Renowned architect Santiago Calatrava, who is most famous for his spectacular bridges, has unveiled a radical new design for three bridges and an elevated park that will completely transform Doha’s skyline in time for the 2022 World Cup in Qatar.
Called Sharq Crossing, Calatrava’s distinctive new design comprises three interconnected bridges that will traverse 10 kilometers of Doha Bay.
In addition to alleviating traffic congestion, the new crossing will cut down travel time by providing a direct link between the city’s cultural district in the north to Hamad International Airport and the central business district in West Bay.
The three bridges are expected to handle up to 2,000 vehicles per hour per lane, and adjacent subsea tunnels will accommodate additional traffic.
“Sharq Crossing is an engineering masterpiece of design,” said Ashghal president H.E Eng. Nasser Bin Ali Al-Mawlawi, the head of the emirate’s public works authority.
“And while providing an important new artery to Doha’s existing road network, it will be instantly recognisable across the world and will be an emblem of rQatar.”
But there’s a downside to bridges: they attract more cars, which means more carbon emissions, and ultimately more pollution.
Calatrava, quite like Zaha Hadid, has been rather slow to catch up to the “green” design scene. His designs are inimitable, but they’ve never been particularly revolutionary in terms of their carbon footprint. However, Sharq Crossing might indicate a shift in the Spanish master’s design paradigm.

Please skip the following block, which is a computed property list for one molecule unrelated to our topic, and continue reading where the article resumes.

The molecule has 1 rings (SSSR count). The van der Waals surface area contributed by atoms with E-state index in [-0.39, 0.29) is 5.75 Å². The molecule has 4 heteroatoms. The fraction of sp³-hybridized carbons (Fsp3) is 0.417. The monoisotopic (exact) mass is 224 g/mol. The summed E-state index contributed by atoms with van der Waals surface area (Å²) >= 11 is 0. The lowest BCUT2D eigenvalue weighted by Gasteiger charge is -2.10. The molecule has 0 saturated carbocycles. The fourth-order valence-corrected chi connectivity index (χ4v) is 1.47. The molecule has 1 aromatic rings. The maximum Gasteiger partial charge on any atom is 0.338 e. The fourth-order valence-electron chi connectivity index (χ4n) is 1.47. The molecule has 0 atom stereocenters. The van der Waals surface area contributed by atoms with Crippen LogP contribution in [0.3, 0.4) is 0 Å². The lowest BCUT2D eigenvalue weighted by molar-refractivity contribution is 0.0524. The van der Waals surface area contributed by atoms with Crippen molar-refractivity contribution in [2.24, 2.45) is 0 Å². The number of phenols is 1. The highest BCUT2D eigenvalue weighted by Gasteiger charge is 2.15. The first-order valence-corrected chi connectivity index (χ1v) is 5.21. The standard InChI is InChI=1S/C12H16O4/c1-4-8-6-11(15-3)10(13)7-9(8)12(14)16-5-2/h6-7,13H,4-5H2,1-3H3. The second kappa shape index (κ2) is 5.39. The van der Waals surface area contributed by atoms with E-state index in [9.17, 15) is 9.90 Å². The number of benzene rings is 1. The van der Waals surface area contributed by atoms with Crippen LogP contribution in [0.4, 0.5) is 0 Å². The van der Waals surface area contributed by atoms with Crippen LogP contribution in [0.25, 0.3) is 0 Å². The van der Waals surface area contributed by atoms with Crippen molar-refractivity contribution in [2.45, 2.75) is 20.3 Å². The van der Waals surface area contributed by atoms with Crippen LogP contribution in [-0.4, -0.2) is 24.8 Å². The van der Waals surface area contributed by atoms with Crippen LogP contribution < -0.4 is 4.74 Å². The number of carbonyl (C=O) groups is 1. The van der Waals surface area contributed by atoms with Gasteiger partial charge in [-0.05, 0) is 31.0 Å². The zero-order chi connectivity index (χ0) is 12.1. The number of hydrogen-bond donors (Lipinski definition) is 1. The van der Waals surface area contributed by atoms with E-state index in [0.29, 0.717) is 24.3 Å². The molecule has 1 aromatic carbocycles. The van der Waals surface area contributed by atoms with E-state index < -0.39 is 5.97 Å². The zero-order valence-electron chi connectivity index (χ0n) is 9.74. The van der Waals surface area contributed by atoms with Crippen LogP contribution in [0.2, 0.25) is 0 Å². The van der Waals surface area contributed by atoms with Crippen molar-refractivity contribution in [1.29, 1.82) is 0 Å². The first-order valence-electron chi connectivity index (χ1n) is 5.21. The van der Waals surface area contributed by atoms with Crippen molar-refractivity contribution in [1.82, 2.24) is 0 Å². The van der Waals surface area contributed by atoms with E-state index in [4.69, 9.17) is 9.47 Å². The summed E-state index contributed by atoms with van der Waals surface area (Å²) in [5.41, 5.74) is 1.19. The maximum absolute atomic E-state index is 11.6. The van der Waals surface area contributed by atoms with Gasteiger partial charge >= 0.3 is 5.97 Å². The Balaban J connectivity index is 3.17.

Unlike former projects, this design for Doha calls for the construction of a new recreational park that will be accessed via an elevated walkway. In part this will extend the city’s green and public space, but it will help to offset at least a small portion of a surge of carbon emissions that will inevitably arise.
Despite all the furor and hubbub surrounding the World Cup – accusations (justified) of slave-like working conditions, rumors of bribery, and ridiculously high temperatures – this is a very exciting time for Qater and the rest of the Middle East.
It is the first time that a nation in this region has hosted a World Cup and Qatar has the money to go all out. This isn’t great for the environment, of course, though we do appreciate the small gestures, but it’s pretty awesome for the designers who have the opportunity to put forth their finest art.
:: Arch Daily